Marialena Marouda works in the fields of performance art and choreography. She studied philosophy and visual arts at Columbia University in New York, USA (B.A., 2004) and continued her studies at the Institute for Applied Theater Studies at the University of Giessen, Germany (M.A., 2011).

Her current creation, “Poetry Exercises: an archive of (un)familiar things”, will have its premiere at the Frankfurt City Archive in October 2016. Other works include the “Dictionary of invisible work” (2016) which she initiated and authored in collaboration with Heike Bröckerhoff, Milka Ivanovska and Jasmina Zaloznik, “Poetry Exercises” (2014), “Walking in the city: on the poetics of space” (2013) and “Walking Exercises” (2011-2013).

Marouda participated in the first cycle of the program “Critical Practice (Made in Yu)” (2014-15), the goal of which is to intensify the discourse around performing arts practices and the conditions of their production. During and after her studies, she also participated in the projects “Entropic Institute” (2012) and “Anarchiv I” (2008) by Deufert & Plischke, “Garden State” by MAMAZA (2014) and in the Walking Festival “Zusammenkommen. Zusammen Gehen” curated by Martin Nachbar (2013) among others.

Artist’s statement
On performance exercises

Marialena Marouda’s work is focused primarily on the development of performance exercises, self-invented practices for relating to and for inhabiting spaces. The experimentation with walking, listening and storytelling as relational spatial practices forms the basis of her exercises.

For Marouda, an exercise, with its simple set of rules and its repetitive structure, is a machine for relating to things. This machine is inextricably linked to the body –and the voice. Exercises are used as tools for attaining and of sharing an embodied knowledge about the world by means of choreography.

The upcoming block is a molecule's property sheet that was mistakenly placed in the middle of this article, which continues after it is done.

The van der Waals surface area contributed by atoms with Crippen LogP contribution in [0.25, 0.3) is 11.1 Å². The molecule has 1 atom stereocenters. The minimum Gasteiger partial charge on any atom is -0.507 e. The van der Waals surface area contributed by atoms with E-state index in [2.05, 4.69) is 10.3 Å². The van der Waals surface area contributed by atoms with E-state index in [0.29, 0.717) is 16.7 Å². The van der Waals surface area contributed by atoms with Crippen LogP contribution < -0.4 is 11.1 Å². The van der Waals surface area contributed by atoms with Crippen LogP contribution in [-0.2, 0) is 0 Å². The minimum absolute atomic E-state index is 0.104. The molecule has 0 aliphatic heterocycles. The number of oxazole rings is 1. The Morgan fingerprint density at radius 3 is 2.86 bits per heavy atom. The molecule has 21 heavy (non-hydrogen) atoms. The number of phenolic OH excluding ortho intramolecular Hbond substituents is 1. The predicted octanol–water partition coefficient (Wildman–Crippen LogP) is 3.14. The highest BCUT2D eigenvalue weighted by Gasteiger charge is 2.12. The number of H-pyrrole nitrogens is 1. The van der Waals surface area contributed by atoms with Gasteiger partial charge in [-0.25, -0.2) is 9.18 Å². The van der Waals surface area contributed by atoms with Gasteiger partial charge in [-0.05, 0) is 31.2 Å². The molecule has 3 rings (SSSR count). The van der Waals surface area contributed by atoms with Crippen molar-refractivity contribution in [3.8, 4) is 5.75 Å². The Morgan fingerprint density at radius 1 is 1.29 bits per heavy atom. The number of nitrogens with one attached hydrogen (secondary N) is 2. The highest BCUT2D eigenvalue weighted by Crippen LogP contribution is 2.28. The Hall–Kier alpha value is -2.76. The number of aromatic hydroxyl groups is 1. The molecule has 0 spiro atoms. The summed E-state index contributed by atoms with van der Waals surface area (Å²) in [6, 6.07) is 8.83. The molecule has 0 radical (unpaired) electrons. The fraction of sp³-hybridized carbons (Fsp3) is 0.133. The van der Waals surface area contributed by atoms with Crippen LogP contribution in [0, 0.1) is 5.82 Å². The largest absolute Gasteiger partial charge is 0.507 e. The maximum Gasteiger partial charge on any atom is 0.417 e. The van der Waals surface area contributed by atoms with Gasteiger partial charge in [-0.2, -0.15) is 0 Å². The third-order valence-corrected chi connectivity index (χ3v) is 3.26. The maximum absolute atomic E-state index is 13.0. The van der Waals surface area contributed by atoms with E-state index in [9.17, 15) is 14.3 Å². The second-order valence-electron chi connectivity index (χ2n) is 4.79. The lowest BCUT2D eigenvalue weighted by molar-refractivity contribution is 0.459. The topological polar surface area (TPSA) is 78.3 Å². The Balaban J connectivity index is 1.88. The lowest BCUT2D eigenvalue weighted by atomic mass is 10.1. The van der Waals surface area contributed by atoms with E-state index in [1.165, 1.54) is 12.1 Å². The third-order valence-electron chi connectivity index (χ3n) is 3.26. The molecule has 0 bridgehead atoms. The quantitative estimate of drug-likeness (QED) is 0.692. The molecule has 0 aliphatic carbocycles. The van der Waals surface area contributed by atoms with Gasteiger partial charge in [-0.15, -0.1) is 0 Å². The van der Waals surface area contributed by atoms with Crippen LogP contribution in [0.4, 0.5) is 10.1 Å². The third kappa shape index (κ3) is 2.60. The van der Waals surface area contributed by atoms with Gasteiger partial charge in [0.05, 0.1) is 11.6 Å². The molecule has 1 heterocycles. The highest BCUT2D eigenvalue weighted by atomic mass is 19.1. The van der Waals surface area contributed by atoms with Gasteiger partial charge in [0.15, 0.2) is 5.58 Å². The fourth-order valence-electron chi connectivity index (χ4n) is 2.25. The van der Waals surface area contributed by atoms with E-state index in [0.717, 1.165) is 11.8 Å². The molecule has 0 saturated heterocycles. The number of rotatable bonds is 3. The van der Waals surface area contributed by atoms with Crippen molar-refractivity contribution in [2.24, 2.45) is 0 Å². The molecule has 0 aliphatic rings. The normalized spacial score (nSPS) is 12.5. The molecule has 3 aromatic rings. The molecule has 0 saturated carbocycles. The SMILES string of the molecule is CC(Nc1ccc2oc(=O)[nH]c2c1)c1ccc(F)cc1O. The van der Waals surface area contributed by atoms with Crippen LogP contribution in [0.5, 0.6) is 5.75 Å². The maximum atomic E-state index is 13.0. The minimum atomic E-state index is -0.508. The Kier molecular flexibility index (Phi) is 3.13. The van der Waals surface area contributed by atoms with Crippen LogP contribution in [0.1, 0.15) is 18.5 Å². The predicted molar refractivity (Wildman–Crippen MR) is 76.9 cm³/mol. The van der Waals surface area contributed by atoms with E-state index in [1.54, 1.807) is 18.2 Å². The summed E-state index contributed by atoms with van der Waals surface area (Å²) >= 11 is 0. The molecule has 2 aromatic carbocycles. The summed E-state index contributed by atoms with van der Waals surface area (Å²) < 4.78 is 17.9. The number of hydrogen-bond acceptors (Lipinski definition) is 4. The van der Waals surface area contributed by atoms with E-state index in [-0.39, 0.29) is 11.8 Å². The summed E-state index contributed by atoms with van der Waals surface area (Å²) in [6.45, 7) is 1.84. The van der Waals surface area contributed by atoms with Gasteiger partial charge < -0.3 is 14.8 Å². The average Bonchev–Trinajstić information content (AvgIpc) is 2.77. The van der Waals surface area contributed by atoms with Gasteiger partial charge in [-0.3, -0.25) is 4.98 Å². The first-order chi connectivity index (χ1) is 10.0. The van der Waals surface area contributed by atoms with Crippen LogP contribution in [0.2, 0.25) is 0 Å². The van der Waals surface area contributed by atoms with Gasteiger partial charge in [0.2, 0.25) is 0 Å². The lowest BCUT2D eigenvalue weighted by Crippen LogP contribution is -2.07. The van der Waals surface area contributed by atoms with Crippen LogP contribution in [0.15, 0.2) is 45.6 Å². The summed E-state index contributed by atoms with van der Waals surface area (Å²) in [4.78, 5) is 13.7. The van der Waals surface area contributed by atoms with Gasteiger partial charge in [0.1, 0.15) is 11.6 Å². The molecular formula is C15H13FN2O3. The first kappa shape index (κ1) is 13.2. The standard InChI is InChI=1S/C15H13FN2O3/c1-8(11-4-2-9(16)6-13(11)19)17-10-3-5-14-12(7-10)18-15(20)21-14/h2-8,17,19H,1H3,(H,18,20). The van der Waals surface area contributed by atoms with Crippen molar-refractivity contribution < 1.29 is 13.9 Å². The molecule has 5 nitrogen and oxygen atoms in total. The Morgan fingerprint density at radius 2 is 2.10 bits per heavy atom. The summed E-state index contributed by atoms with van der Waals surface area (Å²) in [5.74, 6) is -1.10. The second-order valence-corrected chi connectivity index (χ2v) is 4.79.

The transparent structure of her performance exercises allows the audience to follow and to perform those actions either physically or mentally in complicity with the performers. A shared performative space is created as a result, one where thinking-seeing happens together with and independently of the other.


On archives and dictionaries
Site-specific formats that exit the theater(s) and enter the public space(s) are increasingly relevant for Marouda. In her most recent work, a nomad archive of poetry exercises, the “archive of (un)familiar things”, is presented within the city archive of Frankfurt. The intention is to propose an alternative way of collecting alternative “facts” about the city, and to enter into dialog with a city’s institutionalized memory. Or again, “the dictionary of invisible work”, made up of exercises in defining invisible professional activities, is indeed a small book that circulates out in the open, inviting its readers to contribute to it.

Essentially, Marouda’s interest lies in collecting exercises and fragments of action(s) into a multiplicity, organizing them (alphabetically), and sharing them with the visitors-participants, without seeking to make out of them a completed dramaturgically built up “piece”. In this sense the performance space of the exercises becomes an archive, a space where the visitor can linger and engage with the exercises in his/her own time.

Finally, the element of participation, by means of which ever new material can be generated and added to the archive, if only the exercise is shared, provides a potential that she is particularly keen on exploring further.